College of Arts & Sciences receives National Science Foundation grant of $554,000 to develop and administer computer science summer camp for girls
University to partner with OPB, Intel and others in developing and administering program designed to promote the field of science to girls and increase interest as a potential career
The National Science Foundation has awarded a grant of $554,248 to Pacific University's College of Arts & Sciences for the development and administration of an innovative computer science summer camp for seventh and eighth grade girls.
The camp is a unique partnership between the University's computer science faculty and several entities, including Oregon Public Broadcasting (OPB), the University's Berglund Center for Internet Studies, the Intel Corporation, educational media company Flying Rhinoceros, Vernier Software & Technology, leaders from area tribal groups, local Latino community representatives and local school district heads.
The four-week camp, appropriately named Girls Gather for Computer Science (G2CS), will enroll 30 campers for three consecutive summers, starting in 2011 (for a total of 90 participants). Female instructors will engage campers with an original curriculum that emphasizes computational thinking within an active learning environment. Participants will be invited to partake in follow-up activities and computer science faculty will monitor their progress over a 10-year period following their camp experience.
There is generally widespread agreement among educators that women and minority communities are underrepresented in science, mathematics, engineering and especially computer science. Research indicates that the largest decline in female participation in computer-related activities and classes occurs during their adolescent years.
The camp is a modular pedagogical strategy that instills a view of women computer scientists as leaders, according to associate professor Shereen Khoja, one of the project leads.
"Using female computer science leaders as instructors and removing students from their usual surroundings and preoccupations allow the participants to freely imagine themselves as leaders in the scientific community," she said. "This project seeks to develop and administer a curriculum that improves girls' confidence that they can and should pursue a rewarding career in computer science."
OPB, in consultation with the Berglund Center, will apply its expertise in producing award-winning educational media to develop a web site for the camp that includes interactive learning experiences and video profiles of female computer scientists, features camper work and serves as an ongoing community for campers, instructors and parents. David Davis, vice president of national television production, will oversee this area of the initiative.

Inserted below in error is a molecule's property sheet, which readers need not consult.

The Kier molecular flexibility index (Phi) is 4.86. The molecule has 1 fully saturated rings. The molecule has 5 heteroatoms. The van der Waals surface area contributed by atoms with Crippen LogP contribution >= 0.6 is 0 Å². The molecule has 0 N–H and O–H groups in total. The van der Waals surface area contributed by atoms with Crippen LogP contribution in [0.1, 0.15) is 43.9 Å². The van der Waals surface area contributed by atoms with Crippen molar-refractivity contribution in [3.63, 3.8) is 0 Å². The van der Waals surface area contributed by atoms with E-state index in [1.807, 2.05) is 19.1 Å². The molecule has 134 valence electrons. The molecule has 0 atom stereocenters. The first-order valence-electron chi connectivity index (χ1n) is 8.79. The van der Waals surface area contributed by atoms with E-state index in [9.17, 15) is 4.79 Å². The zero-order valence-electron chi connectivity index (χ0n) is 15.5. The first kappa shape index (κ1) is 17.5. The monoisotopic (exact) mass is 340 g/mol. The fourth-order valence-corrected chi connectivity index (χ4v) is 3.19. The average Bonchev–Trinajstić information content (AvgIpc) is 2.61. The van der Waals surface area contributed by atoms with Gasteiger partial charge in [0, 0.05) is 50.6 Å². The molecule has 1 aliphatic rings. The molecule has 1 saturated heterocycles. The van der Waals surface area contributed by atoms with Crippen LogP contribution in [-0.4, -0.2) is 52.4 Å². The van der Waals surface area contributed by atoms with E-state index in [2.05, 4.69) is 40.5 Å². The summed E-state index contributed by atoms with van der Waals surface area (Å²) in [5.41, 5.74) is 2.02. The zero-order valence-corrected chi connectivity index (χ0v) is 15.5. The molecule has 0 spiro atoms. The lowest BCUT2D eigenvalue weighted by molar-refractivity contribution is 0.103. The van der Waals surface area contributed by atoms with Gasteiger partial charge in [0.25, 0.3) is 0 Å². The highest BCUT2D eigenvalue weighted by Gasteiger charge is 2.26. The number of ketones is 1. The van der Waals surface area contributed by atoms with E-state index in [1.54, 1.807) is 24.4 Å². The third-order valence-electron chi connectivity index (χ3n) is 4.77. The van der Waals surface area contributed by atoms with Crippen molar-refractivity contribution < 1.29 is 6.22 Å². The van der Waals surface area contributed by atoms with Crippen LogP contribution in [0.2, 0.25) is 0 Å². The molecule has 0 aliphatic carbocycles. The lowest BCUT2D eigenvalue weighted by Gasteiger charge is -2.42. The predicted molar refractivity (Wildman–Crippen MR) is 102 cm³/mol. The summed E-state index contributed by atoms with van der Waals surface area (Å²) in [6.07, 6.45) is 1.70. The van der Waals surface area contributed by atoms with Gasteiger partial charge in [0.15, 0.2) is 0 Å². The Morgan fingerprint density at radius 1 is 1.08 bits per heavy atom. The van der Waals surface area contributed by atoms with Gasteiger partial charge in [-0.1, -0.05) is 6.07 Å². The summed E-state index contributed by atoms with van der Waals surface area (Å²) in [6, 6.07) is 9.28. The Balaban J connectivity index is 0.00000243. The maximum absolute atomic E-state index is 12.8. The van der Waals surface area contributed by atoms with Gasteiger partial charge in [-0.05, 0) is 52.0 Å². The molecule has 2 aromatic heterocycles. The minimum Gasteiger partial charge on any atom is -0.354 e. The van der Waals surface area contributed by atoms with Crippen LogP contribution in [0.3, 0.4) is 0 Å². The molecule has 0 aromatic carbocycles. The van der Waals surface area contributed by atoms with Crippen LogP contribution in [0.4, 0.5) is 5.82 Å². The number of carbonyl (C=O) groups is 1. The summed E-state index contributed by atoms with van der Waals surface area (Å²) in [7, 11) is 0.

Jeffrey Barlow, professor of history and executive director of the Berglund Center, and physics professor Juliet Brosing co-authored the grant request with Khoja and will lead the curriculum development effort. Khoja said the University intends to scale the undertaking to the national level by making the curriculum resources available online and offered to the education community through a wide media campaign, with software and other resources readily available.
"Our goal is to provide an exemplary program that many educators will use to encourage girls to consider computer science as an interesting and satisfying career path in the future," Khoja said. "We believe the impact of such a camp will be decisive, not just for the 90 girls who will go through the camp, but also for their parents, friends and teachers."
Because the camp will include middle school teachers as program instructors, the offering will allow them to become mentors for their peers, other teachers who can then administer the curriculum within their respective classes.
Khoja believes the most significant impact of the project will be national in scope. She said the close involvement of OPB and other partners, as well as an aggressive publicity effort led by the Berglund Center, will likely result in widespread awareness of the camp.
"The most significant impact we can have is to alter the thinking of students, parents and educators in their views on computer science, and this is our goal," she said.
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